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Two Chinese workers prepare to remove scaffolding at a construction site in Beijing on April 15, 2014. Chinese exports and imports fell sharply in March, data showed on April 10, as officials noted that the world's second-largest economy faces headwinds from tougher regional competition and 'friction' with trade partners. 

China’s first quarter Gross Domestic Product (GDP) growth in 2014 was 7.4 percent, the slowest China’s economy has grown in a year and a half.  Markets in Asia rose because of China’s GDP news.

“Markets are going to say: ‘oh, they hit their target, they exceeded their target, whew,’” said Patrick Chovanec, chief strategist at Silvercrest Assett Management. “Actually, I breathe a sigh of relief when their GDP number goes down," said Chovanec. "Because it makes me think: ‘maybe they’re serious.’ Maybe the declarations that quality matters more than quantity, that they can’t add to the bad debt.”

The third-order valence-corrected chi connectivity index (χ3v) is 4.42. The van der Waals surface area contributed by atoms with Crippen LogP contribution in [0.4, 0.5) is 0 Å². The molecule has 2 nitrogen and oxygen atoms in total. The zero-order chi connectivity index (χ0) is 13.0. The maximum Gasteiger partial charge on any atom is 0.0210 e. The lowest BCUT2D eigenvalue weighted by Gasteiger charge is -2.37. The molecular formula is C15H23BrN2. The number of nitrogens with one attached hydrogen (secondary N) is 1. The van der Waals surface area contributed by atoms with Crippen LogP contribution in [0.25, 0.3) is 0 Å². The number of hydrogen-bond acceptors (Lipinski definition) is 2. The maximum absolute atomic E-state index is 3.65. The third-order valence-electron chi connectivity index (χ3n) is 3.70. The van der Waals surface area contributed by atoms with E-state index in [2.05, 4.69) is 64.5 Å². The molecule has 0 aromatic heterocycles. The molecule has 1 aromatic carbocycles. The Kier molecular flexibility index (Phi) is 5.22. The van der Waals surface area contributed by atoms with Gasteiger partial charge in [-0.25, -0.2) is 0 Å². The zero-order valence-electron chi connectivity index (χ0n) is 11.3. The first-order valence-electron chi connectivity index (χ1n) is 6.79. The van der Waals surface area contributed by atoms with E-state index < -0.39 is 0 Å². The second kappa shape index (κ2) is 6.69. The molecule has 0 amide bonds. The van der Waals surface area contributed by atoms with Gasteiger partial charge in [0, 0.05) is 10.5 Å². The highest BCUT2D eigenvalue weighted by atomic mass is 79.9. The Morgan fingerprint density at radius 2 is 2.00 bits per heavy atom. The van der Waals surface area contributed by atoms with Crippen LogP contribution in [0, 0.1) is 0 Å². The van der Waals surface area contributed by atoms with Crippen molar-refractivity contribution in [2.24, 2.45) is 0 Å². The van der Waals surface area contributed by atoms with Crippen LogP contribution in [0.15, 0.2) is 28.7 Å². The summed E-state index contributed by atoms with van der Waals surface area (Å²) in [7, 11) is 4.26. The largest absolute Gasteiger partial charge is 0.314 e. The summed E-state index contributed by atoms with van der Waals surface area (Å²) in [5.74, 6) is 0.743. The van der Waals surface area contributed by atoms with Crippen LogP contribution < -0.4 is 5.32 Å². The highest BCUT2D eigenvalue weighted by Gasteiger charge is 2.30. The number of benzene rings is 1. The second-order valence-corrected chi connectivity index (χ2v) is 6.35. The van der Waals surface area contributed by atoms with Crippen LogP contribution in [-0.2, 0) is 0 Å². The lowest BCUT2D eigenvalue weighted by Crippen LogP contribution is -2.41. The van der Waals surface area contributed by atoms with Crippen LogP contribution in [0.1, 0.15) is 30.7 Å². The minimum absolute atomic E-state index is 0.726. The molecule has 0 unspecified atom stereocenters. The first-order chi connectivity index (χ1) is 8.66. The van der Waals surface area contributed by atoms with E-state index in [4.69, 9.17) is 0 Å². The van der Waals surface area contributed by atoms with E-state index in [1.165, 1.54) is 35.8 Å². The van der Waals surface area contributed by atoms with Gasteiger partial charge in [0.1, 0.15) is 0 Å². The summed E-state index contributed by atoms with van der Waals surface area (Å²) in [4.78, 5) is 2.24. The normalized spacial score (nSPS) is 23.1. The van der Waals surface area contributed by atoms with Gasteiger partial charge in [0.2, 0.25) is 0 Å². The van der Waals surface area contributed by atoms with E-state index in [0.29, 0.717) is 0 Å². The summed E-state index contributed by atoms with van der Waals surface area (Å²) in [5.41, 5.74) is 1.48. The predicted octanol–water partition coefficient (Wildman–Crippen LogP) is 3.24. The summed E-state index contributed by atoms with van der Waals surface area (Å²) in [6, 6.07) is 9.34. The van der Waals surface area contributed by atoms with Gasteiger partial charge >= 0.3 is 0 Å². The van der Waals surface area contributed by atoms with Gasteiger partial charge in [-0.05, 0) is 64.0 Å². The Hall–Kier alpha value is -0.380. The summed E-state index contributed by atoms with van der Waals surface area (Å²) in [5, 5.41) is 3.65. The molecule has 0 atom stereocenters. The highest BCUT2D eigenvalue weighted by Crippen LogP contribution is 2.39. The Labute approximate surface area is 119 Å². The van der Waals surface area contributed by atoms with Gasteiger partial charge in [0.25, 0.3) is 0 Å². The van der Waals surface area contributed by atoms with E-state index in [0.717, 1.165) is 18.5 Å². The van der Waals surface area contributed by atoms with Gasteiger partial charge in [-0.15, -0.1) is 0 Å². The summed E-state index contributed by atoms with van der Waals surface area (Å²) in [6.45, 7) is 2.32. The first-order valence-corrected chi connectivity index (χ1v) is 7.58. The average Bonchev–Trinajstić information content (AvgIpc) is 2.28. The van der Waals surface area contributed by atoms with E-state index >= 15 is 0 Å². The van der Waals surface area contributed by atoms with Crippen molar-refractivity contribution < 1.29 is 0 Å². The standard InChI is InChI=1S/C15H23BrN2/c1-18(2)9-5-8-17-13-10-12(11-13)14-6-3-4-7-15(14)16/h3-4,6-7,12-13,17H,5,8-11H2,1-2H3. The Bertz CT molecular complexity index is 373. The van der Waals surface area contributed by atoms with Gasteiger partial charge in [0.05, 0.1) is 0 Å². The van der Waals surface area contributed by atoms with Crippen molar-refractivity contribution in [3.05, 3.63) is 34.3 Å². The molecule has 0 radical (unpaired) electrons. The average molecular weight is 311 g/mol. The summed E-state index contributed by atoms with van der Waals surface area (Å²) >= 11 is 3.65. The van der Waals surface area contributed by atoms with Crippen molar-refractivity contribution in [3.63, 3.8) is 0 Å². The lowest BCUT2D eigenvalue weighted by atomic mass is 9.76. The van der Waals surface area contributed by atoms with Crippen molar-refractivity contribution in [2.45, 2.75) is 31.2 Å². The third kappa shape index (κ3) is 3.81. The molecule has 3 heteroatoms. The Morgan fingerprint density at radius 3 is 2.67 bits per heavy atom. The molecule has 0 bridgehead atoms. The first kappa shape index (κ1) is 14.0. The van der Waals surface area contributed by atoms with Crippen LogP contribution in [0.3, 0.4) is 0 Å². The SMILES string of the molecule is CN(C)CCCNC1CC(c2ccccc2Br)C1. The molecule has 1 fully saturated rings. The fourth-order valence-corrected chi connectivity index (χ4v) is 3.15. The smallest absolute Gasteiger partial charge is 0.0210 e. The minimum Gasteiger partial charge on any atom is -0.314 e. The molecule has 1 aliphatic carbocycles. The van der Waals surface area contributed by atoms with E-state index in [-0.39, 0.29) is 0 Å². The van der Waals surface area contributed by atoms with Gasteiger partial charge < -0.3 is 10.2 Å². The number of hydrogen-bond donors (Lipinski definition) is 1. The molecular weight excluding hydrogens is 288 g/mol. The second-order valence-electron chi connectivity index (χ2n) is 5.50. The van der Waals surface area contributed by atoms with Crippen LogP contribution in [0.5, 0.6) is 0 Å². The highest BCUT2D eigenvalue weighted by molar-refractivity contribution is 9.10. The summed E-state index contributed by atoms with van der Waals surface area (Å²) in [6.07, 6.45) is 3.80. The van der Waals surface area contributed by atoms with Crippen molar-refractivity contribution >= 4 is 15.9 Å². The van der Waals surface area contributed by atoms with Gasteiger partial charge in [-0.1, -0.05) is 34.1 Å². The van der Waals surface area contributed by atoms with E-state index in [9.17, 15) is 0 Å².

Chovanec echoes many China economists when he says sustained high GDP figures usually reflect unhealthy growth – In China’s case, that means building more infrastructure - which carries the burden of more debt.

Slower growth, however, could be an indication that China’s leadership is serious about making tough changes to its economic model. China's GDP number is currently somewhere in between – it was pulled down by housing sector problems, yet retail sales in China were up.

 

 

About the author

Rob Schmitz is Marketplace’s China correspondent in Shanghai.

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